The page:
Explanation of Tennis Gamesmanship by Bobby Riggs by Ron Kurtus - Succeed in Understanding Competition. Key words: hustler, ploys, Margaret Court, world champion, psych, psychological warfare, women's liberation movement, publicity, national television, Houston Astrodome, winnings, School for Champions. Copyright © Restrictions
Tennis Gamesmanship by Bobby Riggs
by Ron Kurtus (revised 21 October 2011)
Gamesmanship consists of using dubious methods and psychology to gain an advantage of an opponent in a competition. Tennis player Bobby Riggs was known to use such tactics to win games where he was at a disadvantage.
In his younger days, Riggs had been a world champion tennis player, but he had been out of the spotlight for many years, making money as a tennis hustler.
In 1973, the 55-year old Riggs sought to gain publicity during a time when women's liberation was an issue. Riggs contended that even old men could beat women in tennis. He used gamesmanship to beat former tennis star Margaret Court. But then he was out-psyched and got his comeuppance from 29-year old Billy Jean King.
Questions you may have include:
- How was Riggs a tennis hustler?
- How did Riggs psych out Court?
- How did King defeat Riggs?
This lesson will answer those questions.
Riggs the hustler
Bobby Riggs was known as a "character" in tennis circles. He had been a world's tennis champion at age 21 in 1939 but soon faded from the rankings while in his late 20s. He did not look like an athlete. He was relatively short and wore thick glasses in his later years. His game consisted of a variety of shots including lobs and dink shots that frustrated many power players.
For many years after his heydays, Riggs supplemented his income by hustling tennis games from unsuspecting players who would assume from his unassuming looks that he was not very good. He would even spice up the bets by handicapping himself by using a frying pan as a tennis racquet. Typically, he won the competitions and bets.
As a self-promoter, he saw an opportunity to get into the limelight by playing off the women's liberation movement of the early 1970s. His claim that even old men could beat the best tennis players brought him into the news.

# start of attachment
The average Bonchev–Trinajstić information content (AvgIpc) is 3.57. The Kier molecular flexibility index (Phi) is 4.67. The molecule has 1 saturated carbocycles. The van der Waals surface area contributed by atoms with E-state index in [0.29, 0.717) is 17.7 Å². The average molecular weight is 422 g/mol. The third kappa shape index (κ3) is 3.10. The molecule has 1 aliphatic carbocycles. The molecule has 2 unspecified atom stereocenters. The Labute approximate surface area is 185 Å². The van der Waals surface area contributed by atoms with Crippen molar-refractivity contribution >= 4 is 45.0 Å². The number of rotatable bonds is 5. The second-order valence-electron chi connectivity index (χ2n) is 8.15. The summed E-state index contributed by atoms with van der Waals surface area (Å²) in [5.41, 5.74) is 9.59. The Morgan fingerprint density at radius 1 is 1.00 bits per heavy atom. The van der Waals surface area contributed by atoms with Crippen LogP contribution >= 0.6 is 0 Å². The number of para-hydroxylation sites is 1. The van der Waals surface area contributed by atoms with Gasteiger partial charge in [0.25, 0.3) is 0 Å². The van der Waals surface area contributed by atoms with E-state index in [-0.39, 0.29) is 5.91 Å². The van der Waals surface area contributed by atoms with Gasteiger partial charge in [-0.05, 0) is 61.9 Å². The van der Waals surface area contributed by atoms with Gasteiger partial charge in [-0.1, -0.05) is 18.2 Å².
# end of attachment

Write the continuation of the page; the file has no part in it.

Riggs versus Margaret Court
In 1973, Riggs challenged Margaret Smith Court to a male versus female tennis match. Court had been the top Australian female tennis player in the 1960s. The match was on Mother's Day, so Riggs gave Court—a mother of three—a big bouquet of roses. You could see by the expression on Court's face that she was really touched by the gesture. But it was simply a ploy by Riggs to get her psychologically unprepared for the game to follow.
It is unlikely that Court had taken the challenge seriously, especially since she wasn't involved in the women's liberation movement. His bit of gamesmanship and Riggs' dink and lob style befuddled Court, and she lost 6-2, 6-1.
Riggs versus Billie Jean King
On the other hand Billy Jean King was much into the women's liberation movement, especially since the top women players made much less money than most mediocre men tennis players. She accepted the challenge to play Riggs at the Houston Astrodome before a national television audience.
Although Riggs had been able to psych out Margaret Court, King was well prepared for his antics. In pre-match negotiations Riggs had wanted to play using a slower surface that was suitable to his game. King won the argument that they would use a fast playing surface.
In a bit of showmanship (that may have been agreed-upon beforehand) Billy Jean King came out on a throne carried by four bare-chested musclemen. Then Riggs came out on a rickshaw pulled by four scantily-dressed women. King proceeded to give Riggs a small pig as a gesture that he was a "male chauvinist pig"—a popular expression at the time.
In the psychological warfare or gamesmanship before the match, it looked like King had the advantage. In the middle of the match, Riggs faked an injury. This was a vain effort to perhaps get sympathy from King, as well as to catch his breath.
Wins gamesmanship contest
She then proceeded to easily beat Riggs 6-4, 6-3, 6-3. Not only did King win the game and $175,000, but she also won the gamesmanship contest. Riggs did get the publicity he desired and $75,000.
Tennis player Bobby Riggs would use gamesmanship and deceptive tactics to win money from other tennis players in their competitions. He also psyched out former women's champion Margaret Court to beat her in a publicized match of men versus women. Finally, he was out-psyched and beaten by Billy Jean King in a nationally televised competition.
Know your opponent
Resources and references
King wins tennis' Battle of Sexes - News article
Career of Bobby Riggs - Answers.com
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Tennis Gamesmanship by Bobby Riggs